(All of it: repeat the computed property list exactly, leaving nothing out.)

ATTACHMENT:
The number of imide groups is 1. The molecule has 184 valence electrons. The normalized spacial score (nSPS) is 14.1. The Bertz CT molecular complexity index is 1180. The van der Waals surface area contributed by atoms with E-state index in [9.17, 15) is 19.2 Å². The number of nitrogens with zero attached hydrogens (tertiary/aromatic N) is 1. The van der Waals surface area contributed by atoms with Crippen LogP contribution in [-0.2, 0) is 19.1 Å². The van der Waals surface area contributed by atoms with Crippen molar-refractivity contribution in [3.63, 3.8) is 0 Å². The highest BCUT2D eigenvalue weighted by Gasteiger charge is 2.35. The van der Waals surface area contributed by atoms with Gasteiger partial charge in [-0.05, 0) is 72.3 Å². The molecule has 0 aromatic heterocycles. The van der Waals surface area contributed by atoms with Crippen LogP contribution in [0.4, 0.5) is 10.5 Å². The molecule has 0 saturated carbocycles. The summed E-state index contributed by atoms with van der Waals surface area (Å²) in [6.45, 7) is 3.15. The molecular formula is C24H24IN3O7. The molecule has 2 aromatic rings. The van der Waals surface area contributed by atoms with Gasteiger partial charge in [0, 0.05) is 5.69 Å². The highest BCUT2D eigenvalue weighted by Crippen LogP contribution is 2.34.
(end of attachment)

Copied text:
The number of imide groups is 1. The molecule has 184 valence electrons. The normalized spacial score (nSPS) is 14.1. The Bertz CT molecular complexity index is 1180. The van der Waals surface area contributed by atoms with E-state index in [9.17, 15) is 19.2 Å². The number of nitrogens with zero attached hydrogens (tertiary/aromatic N) is 1. The van der Waals surface area contributed by atoms with Crippen LogP contribution in [-0.2, 0) is 19.1 Å². The van der Waals surface area contributed by atoms with Crippen molar-refractivity contribution in [3.63, 3.8) is 0 Å². The highest BCUT2D eigenvalue weighted by Gasteiger charge is 2.35. The van der Waals surface area contributed by atoms with Gasteiger partial charge in [-0.05, 0) is 72.3 Å². The molecule has 0 aromatic heterocycles. The van der Waals surface area contributed by atoms with Crippen LogP contribution in [0.4, 0.5) is 10.5 Å². The molecule has 0 saturated carbocycles. The summed E-state index contributed by atoms with van der Waals surface area (Å²) in [6.45, 7) is 3.15. The molecular formula is C24H24IN3O7. The molecule has 2 aromatic rings. The van der Waals surface area contributed by atoms with Gasteiger partial charge in [0, 0.05) is 5.69 Å². The highest BCUT2D eigenvalue weighted by Crippen LogP contribution is 2.34.